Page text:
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When you download a package in a distribution like Ubuntu, that comes with binaries, right? In other words in most cases it doesn't compile source on the spot.
If that's correct, are the only requirements for running a binary on a given Linux system that the architecture of the binary match the system and that all required shared objects be available? I ask because at work, there are a few programs that I'd like to use on machines that I only have SSH access to which are not available on those systems. It also seems like the development toolchains are lacking, so I was hoping to build my binaries on my VM and then run them in userspace.
Right, I use apt all of the time. I mean more like, let's say I have two different distros of Linux -- maybe Ubuntu and CentOS. Both are running on identical hardware with a 32 bit install. Let's say I download a prebuilt binary using package management on the Ubuntu box. Could I, in theory, copy all appropriate configs and shared object files that that binary file relies on to the CentOS box and run it? I know that'd be exceptionally messy, but I'd like to understand this.
Some things -- yes -- but for most things - about 99%+ NO
i reuse fonts and icons from fedora on my ScientificLinux6 and OpenSUSE 12.2 installs
and there are a few games that are in the fedora repos that will run on cent or opensuse
BUT these are all RPM based distros
for ubuntu ,which is moving away from the standard linux model , deb's to run on CentOS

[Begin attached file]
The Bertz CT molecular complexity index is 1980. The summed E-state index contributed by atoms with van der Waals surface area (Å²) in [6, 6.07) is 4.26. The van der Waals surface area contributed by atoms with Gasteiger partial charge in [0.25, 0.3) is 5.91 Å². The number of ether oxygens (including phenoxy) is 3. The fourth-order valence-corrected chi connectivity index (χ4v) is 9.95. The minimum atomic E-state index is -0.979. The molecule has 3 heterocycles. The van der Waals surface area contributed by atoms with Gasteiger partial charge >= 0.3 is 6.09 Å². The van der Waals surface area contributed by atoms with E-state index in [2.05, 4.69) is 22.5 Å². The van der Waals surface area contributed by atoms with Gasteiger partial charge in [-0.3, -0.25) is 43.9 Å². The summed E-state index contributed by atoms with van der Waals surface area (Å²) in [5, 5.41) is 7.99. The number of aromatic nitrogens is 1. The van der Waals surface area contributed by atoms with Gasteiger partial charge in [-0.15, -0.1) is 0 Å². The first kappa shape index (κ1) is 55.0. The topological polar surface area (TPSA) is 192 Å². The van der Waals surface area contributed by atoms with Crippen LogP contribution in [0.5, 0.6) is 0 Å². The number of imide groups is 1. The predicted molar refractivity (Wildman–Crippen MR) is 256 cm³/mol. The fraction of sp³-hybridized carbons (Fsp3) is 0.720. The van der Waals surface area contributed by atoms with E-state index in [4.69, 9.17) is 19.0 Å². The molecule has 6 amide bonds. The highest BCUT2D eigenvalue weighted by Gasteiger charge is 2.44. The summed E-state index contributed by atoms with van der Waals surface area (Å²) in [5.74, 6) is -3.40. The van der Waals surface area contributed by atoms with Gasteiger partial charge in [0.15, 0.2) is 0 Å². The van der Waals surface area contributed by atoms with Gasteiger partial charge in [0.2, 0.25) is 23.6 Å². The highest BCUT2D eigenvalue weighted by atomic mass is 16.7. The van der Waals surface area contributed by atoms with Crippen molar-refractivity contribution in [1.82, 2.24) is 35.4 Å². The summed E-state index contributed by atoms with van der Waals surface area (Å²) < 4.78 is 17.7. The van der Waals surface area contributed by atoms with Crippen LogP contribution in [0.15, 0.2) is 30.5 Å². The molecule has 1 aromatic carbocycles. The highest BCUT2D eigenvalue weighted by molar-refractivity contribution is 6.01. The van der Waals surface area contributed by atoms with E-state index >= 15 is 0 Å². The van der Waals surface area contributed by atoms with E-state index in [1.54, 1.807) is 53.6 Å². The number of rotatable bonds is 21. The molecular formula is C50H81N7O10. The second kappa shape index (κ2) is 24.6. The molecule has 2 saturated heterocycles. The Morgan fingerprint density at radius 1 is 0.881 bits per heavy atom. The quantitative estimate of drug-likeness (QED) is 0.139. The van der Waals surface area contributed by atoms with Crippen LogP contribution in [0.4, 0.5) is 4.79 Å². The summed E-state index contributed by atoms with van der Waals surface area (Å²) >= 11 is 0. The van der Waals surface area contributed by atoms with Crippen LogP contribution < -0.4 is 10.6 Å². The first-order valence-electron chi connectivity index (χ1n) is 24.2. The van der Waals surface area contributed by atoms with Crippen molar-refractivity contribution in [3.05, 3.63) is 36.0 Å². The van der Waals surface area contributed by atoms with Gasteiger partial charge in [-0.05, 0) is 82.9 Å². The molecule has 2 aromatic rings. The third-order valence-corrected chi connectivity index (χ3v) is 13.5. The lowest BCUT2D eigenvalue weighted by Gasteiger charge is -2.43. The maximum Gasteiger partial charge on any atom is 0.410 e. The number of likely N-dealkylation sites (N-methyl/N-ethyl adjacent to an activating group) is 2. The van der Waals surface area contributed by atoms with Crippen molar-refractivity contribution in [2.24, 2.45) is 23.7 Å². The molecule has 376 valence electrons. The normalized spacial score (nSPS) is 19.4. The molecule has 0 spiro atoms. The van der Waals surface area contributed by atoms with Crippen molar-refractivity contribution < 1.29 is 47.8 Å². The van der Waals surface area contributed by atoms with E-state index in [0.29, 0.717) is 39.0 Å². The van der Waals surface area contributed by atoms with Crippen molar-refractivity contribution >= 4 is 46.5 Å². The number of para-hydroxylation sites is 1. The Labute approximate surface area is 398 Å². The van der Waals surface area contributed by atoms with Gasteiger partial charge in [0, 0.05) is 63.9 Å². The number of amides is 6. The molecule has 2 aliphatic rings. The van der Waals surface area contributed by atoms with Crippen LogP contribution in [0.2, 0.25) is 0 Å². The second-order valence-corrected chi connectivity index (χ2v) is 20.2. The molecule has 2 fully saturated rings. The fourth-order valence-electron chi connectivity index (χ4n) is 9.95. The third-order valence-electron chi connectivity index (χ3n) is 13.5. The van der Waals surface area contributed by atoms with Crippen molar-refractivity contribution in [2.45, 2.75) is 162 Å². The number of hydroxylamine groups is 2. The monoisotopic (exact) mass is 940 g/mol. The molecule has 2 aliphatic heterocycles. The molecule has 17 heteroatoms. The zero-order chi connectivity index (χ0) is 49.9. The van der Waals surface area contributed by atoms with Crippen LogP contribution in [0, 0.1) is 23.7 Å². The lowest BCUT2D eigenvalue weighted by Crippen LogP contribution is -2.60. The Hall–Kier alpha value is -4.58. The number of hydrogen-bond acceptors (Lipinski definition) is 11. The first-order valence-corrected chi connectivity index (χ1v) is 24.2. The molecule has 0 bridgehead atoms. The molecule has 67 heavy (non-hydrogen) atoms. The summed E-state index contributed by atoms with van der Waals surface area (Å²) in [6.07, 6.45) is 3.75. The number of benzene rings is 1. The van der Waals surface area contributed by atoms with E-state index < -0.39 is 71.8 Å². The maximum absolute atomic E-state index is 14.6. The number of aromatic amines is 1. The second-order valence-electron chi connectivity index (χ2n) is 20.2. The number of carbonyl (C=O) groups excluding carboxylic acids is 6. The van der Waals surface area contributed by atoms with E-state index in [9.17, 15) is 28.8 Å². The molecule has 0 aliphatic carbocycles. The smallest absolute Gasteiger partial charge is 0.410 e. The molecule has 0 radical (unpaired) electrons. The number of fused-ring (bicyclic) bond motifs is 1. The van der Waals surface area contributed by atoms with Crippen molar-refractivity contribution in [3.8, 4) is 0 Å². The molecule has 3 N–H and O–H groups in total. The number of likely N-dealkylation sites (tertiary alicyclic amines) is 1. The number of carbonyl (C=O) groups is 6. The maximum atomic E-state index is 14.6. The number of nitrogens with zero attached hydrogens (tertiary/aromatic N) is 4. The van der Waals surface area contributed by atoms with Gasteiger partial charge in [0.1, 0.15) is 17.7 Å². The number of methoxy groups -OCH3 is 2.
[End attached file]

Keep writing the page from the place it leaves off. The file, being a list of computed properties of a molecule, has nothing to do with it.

you would be looking at fonts and icons mostly
every so often something might
one example ( on my set up ) is i have a rather large and COMPLEX group of programs called " ISIS3
-- from NASA/JPL and the USGS -- it is a type of GIS software .
it is built for RHEL6
it has NO problems running on OpenSUSE 12.2
but will NOT work on fedora 15,16,17,18
Offhand, I'd say that "it would be an 'interesting exercise' that 'might' work" ... but that, when you are maintaining a software system 'for a living,' you're really making things harder for yourself when you do such things. The problem is that there are many subtle dependencies between the thousands of software components in a system. (If you don't believe that, just try Gentoo, or Linux From Scratch!)
The packagers of "distros" endeavor to do all of that work, precisely so you don't have to. They also provide for ways to efficiently update a large number of servers without repeating the entire same update-procedures on every single one.
If you try instead to "ride the pony bareback," well, as I said, "it might work" ... but here's the rub ... "it might not work, and not-work in such a way that you do not know it." So, the justification for the business risk, IMHO, is simply not there.
The key word in sundialsvcs's post is 'might'... There's no way to be sure without trying it.
As above, if you REALLY want to understand the deep details, try build/installing LFS or Gentoo or similar.
If it "might," what factors would potentially stop it from working? I've done LFS once, a long time ago, and yeah I imagine that I should do it again soon. I was just curious as to whether there were any obvious technical reasons why it wouldn't work.
So if you have all the required shared objects and environment you will be able to run your app. If you have version mismatches or (similar) minor incompatibilities you might be able to run that app. Possibly you will get segmentation fault or other strange errors. (Otherwise you will not be able to do that.)